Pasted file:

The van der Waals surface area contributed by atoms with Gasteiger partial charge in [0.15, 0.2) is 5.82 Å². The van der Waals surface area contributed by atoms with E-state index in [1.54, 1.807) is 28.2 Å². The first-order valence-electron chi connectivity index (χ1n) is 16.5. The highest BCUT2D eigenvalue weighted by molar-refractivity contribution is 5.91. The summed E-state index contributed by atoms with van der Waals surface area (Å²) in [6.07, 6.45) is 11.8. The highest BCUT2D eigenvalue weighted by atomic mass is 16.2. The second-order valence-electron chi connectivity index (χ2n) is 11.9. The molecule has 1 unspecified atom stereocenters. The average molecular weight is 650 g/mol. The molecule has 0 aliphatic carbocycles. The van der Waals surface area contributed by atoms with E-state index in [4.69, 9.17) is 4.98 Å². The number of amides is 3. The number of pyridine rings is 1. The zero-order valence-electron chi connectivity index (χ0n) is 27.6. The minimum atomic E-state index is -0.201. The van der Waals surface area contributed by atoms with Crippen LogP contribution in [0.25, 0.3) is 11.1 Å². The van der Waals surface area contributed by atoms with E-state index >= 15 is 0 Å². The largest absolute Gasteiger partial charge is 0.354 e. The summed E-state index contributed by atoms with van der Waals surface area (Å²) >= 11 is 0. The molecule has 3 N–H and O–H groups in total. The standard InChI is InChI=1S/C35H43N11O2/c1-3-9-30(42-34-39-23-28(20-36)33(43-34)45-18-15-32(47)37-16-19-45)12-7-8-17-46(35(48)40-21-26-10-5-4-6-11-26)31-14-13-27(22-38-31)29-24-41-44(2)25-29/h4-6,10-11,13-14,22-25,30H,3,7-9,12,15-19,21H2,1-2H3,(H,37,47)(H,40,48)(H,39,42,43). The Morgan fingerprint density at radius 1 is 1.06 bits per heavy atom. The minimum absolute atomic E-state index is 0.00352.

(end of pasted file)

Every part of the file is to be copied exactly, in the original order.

The van der Waals surface area contributed by atoms with Gasteiger partial charge in [0.15, 0.2) is 5.82 Å². The van der Waals surface area contributed by atoms with E-state index in [1.54, 1.807) is 28.2 Å². The first-order valence-electron chi connectivity index (χ1n) is 16.5. The highest BCUT2D eigenvalue weighted by molar-refractivity contribution is 5.91. The summed E-state index contributed by atoms with van der Waals surface area (Å²) in [6.07, 6.45) is 11.8. The highest BCUT2D eigenvalue weighted by atomic mass is 16.2. The second-order valence-electron chi connectivity index (χ2n) is 11.9. The molecule has 1 unspecified atom stereocenters. The average molecular weight is 650 g/mol. The molecule has 0 aliphatic carbocycles. The van der Waals surface area contributed by atoms with E-state index in [4.69, 9.17) is 4.98 Å². The number of amides is 3. The number of pyridine rings is 1. The zero-order valence-electron chi connectivity index (χ0n) is 27.6. The minimum atomic E-state index is -0.201. The van der Waals surface area contributed by atoms with Crippen LogP contribution in [0.25, 0.3) is 11.1 Å². The van der Waals surface area contributed by atoms with E-state index >= 15 is 0 Å². The largest absolute Gasteiger partial charge is 0.354 e. The summed E-state index contributed by atoms with van der Waals surface area (Å²) >= 11 is 0. The molecule has 3 N–H and O–H groups in total. The standard InChI is InChI=1S/C35H43N11O2/c1-3-9-30(42-34-39-23-28(20-36)33(43-34)45-18-15-32(47)37-16-19-45)12-7-8-17-46(35(48)40-21-26-10-5-4-6-11-26)31-14-13-27(22-38-31)29-24-41-44(2)25-29/h4-6,10-11,13-14,22-25,30H,3,7-9,12,15-19,21H2,1-2H3,(H,37,47)(H,40,48)(H,39,42,43). The Morgan fingerprint density at radius 1 is 1.06 bits per heavy atom. The minimum absolute atomic E-state index is 0.00352.